“We were almost all wrong,” David Kay told the Senate Armed Services Committee last week. Mr. Kay, of course, is the former head of the Iraq Survey Group, charged with finding Saddam Hussein’s W.M.D.
What were we all wrong about? Not Saddam’s hypothetical willingness to use W.M.D.: He gassed his Kurdish subjects back in the 1980’s.
Nor were we all wrong about his efforts to obtain W.M.D. after the first Gulf war. As Mr. Kay told the committee: “We have discovered hundreds of cases, based on both documents, physical evidence and the testimony of Iraqis, of activities that were prohibited” under U.N. resolutions 687 and 1441-the former directing Saddam to dismantle his W.M.D. programs, the latter giving him one last chance to comply with the former. Iraqis have testified, Mr. Kay said, “that not only did they not tell the U.N.” about their W.M.D. programs, “they were instructed not to do it, and they hid material.” Saddam’s scientists defied U.N. prohibitions because Saddam told them to, and they lied about it because Saddam told them to.
What we were all wrong about was our belief, going into this year, that Saddam’s scientists had actually produced W.M.D. The erroneous “we” was a big group: It included American intelligence analysts and the Bush administration; ditto the Brits. It also included the Coalition of the Unwilling. Jacques Chirac, as Mr. Kay reminded the committee, “referred to Iraq’s possession of W.M.D.” The Germans also “certainly … believed that there were W.M.D.”
Why did we all get it wrong? Why, particularly, did America get it wrong (one cannot speak for Europe)? One obvious explanation is that we found what we wanted to. George W. Bush had identified Iraq, along with Iran and North Korea, as a dangerous rogue state as early as 1999, when he was running for President; Sept. 11 plus W.M.D. would provide the ideal excuse for toppling it. Therefore, our intelligence analysts found W.M.D.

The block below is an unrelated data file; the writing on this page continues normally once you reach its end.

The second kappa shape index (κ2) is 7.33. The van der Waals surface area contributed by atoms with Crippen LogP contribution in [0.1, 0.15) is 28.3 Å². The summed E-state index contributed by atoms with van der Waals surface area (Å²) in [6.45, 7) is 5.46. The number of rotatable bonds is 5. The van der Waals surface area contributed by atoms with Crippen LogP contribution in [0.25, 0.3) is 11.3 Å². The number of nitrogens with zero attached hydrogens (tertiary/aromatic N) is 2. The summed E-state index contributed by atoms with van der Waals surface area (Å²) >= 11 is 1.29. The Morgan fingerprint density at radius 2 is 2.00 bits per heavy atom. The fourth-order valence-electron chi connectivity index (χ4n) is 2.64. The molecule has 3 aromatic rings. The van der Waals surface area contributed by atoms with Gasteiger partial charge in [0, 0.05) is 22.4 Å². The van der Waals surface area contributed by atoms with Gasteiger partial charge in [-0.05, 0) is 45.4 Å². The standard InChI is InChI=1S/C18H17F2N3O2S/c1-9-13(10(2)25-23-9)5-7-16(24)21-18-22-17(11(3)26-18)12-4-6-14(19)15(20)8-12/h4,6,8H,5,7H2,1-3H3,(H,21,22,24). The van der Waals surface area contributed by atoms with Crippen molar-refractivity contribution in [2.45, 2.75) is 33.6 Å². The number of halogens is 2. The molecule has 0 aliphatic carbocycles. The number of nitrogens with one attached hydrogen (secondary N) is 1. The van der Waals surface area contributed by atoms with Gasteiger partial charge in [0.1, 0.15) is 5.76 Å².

David Kay dismissed that explanation. After talking to “innumerable analysts,” Mr. Kay “did not come across a single one” who felt he had been misled by what the military calls “inappropriate command influence.”
So what did go wrong? Our intelligence faced a screen of interlocking pathologies: bluster and cupidity. Saddam could not admit to the world that his W.M.D. programs were laggard, since his prestige depended on his potential to smite or defy his enemies. It now seems that Saddam’s scientists were meanwhile stringing him along about the progress of their work, assuring him that “yes, O modern Saladin, the Baghdad bomb is within our grasp,” while pocketing the appropriations-Mussolini meets the Good Solider Schweik. Could better spy satellites have unraveled the imposture? Yet the C.I.A. relies on technological analysis too much as it is. But how could better HUMINT (human intelligence) have penetrated this screen, since all the humans on the ground were lying to each other?
The debate within and around the intelligence community is going to become very technical, and very turf-driven. The conservative defense analyst Frank Gaffney suggested that David Kay replace George Tenet as head of the C.I.A. That possibility will guarantee that Mr. Tenet’s energies are not focused on the task at hand.